X Factor: Provincial pride and promises
Who should win the X Factor?
TV & Radio
The final performance show of the first season of The X Factor New Zealand didn't rock my world nearly as much as the ground underneath me did yesterday.
The contestants told us their lives would never be the same, then sang for a bit and the judges told all of them they were up for international fame.
Host Dominic Bowden seemed on fire, cracking (lame) joke after joke and told us "this is the big one". The three remaining acts would each perform one song picked by their mentors and then one duet with a New Zealand 'superstar'.
Before we went to see our three acts in their home towns, Bowden asked the judges (who were, apart from Ruby Frost, all dressed in black, implying they were mourning their sunny spot in the spotlights already) for their guess as to who would be crowned the winner of the competition.
Melanie Blatt said it was "everybody's game" (do they get a dollar every time they mention this phrase?) and Stan Walker called Jackie Thomas the "dark horse of the competition."
Just to make sure: We're talking about the same Jackie Thomas who was basically declared the winner of the show when she first rehearsed and has since - apart from that dramatic melt-down in boot camp - been dubbed a sure favourite for winning the thing all along?
Yes? Just checking, if I have missed something.
Before we had them singing for one last show, we were taken on a journey around the country to visit the acts' hometowns. We went to a theatre in Greymouth, a shopping mall in Christchurch and a community/arts centre in Palmerston North - and fans turned up in scores.
What made Thomas' segment special was her brother who told the audience how good it was to have Jackie bringing some positive vibes into a community battered by stories about job losses
Then Thomas performed Emeli Sande's Next To Me, supported by a bunch of crazy piano players, in a short glitzy dress on top of an odd four-way-instrument and backed by dancers who did some super-awkward free-dance-movements.
As always she delivered a rather spotless performance, but she seemed more to cater to Celine Dion fans than people her own age.
I don't always get the song choices or how they want to market her. Over the last months I would have liked to see her a bit more acting her age bringing something unique, young and fresh. So we'll see how tomorrow's vote goes and what happens afterwards.
Next stop: Christchurch, home of Whenua Patuwai. We were treated to a photo of him as a three-year-old dressed up exactly like his mentor Ruby Frost.
He was performing in front of hundreds of people at the Riccarton Mall in Christchurch, and said he was stoked and felt like a superstar.
And although I understood the excitement of all that cheer, superstars don't perform at shopping malls - just after lunch time.
Anyway, back to his performance. He was doing great, singing Jason Mraz's I Won't Give Up, and finally looked comfortable on stage.
The audience loved him too and Walker waded into yet another Maori appreciation talk. "You represent Maori people so well, your voice is like strength," he said. People thought that all Maoris could sing, he said, but Patuwai stood out and Walker was so proud.
Daniel Bedingfield was just grateful that he never had to say anything negative about him ever again, and Frost was, who would have thought, proud, too.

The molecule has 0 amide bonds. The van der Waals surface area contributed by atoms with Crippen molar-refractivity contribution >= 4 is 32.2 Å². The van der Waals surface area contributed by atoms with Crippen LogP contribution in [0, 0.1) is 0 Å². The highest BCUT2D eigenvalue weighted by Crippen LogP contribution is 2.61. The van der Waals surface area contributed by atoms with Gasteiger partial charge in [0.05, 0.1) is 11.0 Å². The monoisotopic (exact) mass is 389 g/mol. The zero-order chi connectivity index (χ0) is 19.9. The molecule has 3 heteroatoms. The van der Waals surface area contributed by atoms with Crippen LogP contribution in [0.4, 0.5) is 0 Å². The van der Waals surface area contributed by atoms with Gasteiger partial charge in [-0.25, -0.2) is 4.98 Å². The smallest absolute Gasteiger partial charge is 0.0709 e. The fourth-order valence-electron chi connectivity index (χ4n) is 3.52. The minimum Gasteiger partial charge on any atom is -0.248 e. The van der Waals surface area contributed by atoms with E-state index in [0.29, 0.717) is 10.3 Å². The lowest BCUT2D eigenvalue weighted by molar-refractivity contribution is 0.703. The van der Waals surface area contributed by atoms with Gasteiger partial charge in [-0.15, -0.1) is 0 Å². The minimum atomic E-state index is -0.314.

Then it was off to Palmy, where the third remaining contestant was celebrated like a royal.
We got to meet his parents and his ginger dogs, cats, cow and chickens.
The Prince of Palmy performed Bat for Lashes' Laura. Beautiful song, but I am not convinced choosing a song that the majority of viewers might not know was so smart at this stage of the competition.
But it did show off his voice rather nicely. And of course he's just dreamy.
The judges were, again, just really nice, talking about international fame, in Australia, and "great ups".
And then Bowden was back, wearing Bedingfield's tight pink pants. Seemingly checking that the zipper was still closed. Was this something I ever wanted to see? Surely not.
Moving on, time to bring in some New Zealand superstar duets. Patuwai was performing Bathe in the River, a song he has done in the show before, but this time he was teaming up with Hollie Smith (Who is obviously a great fan of the show)
He told us, that the two of them performing together were pretty much like "two lions roaring in the jungle". (Nice script writing there...)
Again he was doing a good job, but this pairing let her still shine so much more than him.
Also: Smith is probably one of the best voices to come out this country in a while, and even she struggled to cement an international career...Makes you think.
Thomas got to perform with "superstars" Adeaze. Have they done anything since 2004? Still at least they did let her shine performing Getting Stronger.
And call me anal: But what was this round called again? Duets! Like in two people singing together? Not just "random cooperation between how many artists we can convince/who need money).
The singer to close the night was the Palmy-Prince who teamed up with Avalanche City to perform Love, Love, Love. I know the song is just a bit too cutesy but I always sort of liked it.
The audience was clapping along without any feeling for rhythm, but Tipene looked happy and like he was having fun. That's not that bad, eh?
So, let's all hope the earth will stop rocking and allow us to one last night of emotions, tears and one lucky winner tonight.
After all, it's 'everybody's game".
- © Fairfax NZ News